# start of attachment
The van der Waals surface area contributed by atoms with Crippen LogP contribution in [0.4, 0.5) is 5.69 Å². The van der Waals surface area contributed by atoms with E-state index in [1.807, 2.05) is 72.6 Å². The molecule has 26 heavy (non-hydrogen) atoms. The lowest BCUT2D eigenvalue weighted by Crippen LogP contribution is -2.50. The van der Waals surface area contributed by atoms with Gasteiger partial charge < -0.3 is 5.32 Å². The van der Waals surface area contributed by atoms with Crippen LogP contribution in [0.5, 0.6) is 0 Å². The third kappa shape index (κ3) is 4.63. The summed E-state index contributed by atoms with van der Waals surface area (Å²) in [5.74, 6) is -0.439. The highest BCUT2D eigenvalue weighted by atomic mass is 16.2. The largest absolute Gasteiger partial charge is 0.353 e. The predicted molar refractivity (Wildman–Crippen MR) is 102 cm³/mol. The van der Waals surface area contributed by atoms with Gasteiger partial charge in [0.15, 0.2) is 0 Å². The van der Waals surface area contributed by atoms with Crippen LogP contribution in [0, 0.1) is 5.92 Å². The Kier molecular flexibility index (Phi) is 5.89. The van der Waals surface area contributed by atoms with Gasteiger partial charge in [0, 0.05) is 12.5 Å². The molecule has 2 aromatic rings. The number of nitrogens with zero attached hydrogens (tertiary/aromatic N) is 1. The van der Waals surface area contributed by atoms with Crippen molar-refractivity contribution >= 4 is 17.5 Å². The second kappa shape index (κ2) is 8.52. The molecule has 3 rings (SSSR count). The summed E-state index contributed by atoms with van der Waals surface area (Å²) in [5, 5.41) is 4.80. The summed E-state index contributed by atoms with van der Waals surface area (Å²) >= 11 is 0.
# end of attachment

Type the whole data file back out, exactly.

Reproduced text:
The van der Waals surface area contributed by atoms with Crippen LogP contribution in [0.4, 0.5) is 5.69 Å². The van der Waals surface area contributed by atoms with E-state index in [1.807, 2.05) is 72.6 Å². The molecule has 26 heavy (non-hydrogen) atoms. The lowest BCUT2D eigenvalue weighted by Crippen LogP contribution is -2.50. The van der Waals surface area contributed by atoms with Gasteiger partial charge < -0.3 is 5.32 Å². The van der Waals surface area contributed by atoms with Crippen LogP contribution in [0.5, 0.6) is 0 Å². The third kappa shape index (κ3) is 4.63. The summed E-state index contributed by atoms with van der Waals surface area (Å²) in [5.74, 6) is -0.439. The highest BCUT2D eigenvalue weighted by atomic mass is 16.2. The largest absolute Gasteiger partial charge is 0.353 e. The predicted molar refractivity (Wildman–Crippen MR) is 102 cm³/mol. The van der Waals surface area contributed by atoms with Gasteiger partial charge in [0.15, 0.2) is 0 Å². The van der Waals surface area contributed by atoms with Crippen LogP contribution in [0, 0.1) is 5.92 Å². The Kier molecular flexibility index (Phi) is 5.89. The van der Waals surface area contributed by atoms with Gasteiger partial charge in [0, 0.05) is 12.5 Å². The molecule has 2 aromatic rings. The number of nitrogens with zero attached hydrogens (tertiary/aromatic N) is 1. The van der Waals surface area contributed by atoms with Crippen molar-refractivity contribution >= 4 is 17.5 Å². The second kappa shape index (κ2) is 8.52. The molecule has 3 rings (SSSR count). The summed E-state index contributed by atoms with van der Waals surface area (Å²) in [5, 5.41) is 4.80. The summed E-state index contributed by atoms with van der Waals surface area (Å²) >= 11 is 0.